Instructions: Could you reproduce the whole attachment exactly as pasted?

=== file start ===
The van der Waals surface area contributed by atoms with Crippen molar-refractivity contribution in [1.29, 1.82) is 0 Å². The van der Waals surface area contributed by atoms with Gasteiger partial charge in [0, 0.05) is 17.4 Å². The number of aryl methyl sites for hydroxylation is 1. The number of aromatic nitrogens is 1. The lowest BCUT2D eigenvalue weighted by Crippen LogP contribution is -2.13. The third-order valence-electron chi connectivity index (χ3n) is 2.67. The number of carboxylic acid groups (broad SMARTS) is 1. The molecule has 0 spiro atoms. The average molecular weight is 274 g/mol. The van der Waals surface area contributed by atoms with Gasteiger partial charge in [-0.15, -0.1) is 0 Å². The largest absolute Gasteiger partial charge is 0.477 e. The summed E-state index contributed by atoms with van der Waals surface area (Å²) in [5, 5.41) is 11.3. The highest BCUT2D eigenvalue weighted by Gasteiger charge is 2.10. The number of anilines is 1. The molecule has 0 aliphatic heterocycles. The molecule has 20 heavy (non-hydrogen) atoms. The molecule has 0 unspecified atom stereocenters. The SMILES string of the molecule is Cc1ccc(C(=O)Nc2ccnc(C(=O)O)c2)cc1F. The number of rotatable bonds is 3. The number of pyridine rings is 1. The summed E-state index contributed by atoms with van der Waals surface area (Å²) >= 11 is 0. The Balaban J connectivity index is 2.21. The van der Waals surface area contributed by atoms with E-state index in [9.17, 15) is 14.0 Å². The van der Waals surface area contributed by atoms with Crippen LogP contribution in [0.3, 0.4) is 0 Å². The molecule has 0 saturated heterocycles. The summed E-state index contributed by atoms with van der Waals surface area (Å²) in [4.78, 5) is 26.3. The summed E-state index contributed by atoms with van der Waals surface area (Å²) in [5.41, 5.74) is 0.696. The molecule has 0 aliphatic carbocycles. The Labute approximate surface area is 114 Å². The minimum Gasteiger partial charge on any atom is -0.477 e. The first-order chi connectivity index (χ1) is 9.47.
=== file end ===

The van der Waals surface area contributed by atoms with Crippen molar-refractivity contribution in [1.29, 1.82) is 0 Å². The van der Waals surface area contributed by atoms with Gasteiger partial charge in [0, 0.05) is 17.4 Å². The number of aryl methyl sites for hydroxylation is 1. The number of aromatic nitrogens is 1. The lowest BCUT2D eigenvalue weighted by Crippen LogP contribution is -2.13. The third-order valence-electron chi connectivity index (χ3n) is 2.67. The number of carboxylic acid groups (broad SMARTS) is 1. The molecule has 0 spiro atoms. The average molecular weight is 274 g/mol. The van der Waals surface area contributed by atoms with Gasteiger partial charge in [-0.15, -0.1) is 0 Å². The largest absolute Gasteiger partial charge is 0.477 e. The summed E-state index contributed by atoms with van der Waals surface area (Å²) in [5, 5.41) is 11.3. The highest BCUT2D eigenvalue weighted by Gasteiger charge is 2.10. The number of anilines is 1. The molecule has 0 aliphatic heterocycles. The molecule has 20 heavy (non-hydrogen) atoms. The molecule has 0 unspecified atom stereocenters. The SMILES string of the molecule is Cc1ccc(C(=O)Nc2ccnc(C(=O)O)c2)cc1F. The number of rotatable bonds is 3. The number of pyridine rings is 1. The summed E-state index contributed by atoms with van der Waals surface area (Å²) >= 11 is 0. The Balaban J connectivity index is 2.21. The van der Waals surface area contributed by atoms with E-state index in [9.17, 15) is 14.0 Å². The van der Waals surface area contributed by atoms with Crippen LogP contribution in [0.3, 0.4) is 0 Å². The molecule has 0 saturated heterocycles. The summed E-state index contributed by atoms with van der Waals surface area (Å²) in [4.78, 5) is 26.3. The summed E-state index contributed by atoms with van der Waals surface area (Å²) in [5.41, 5.74) is 0.696. The molecule has 0 aliphatic carbocycles. The Labute approximate surface area is 114 Å². The minimum Gasteiger partial charge on any atom is -0.477 e. The first-order chi connectivity index (χ1) is 9.47.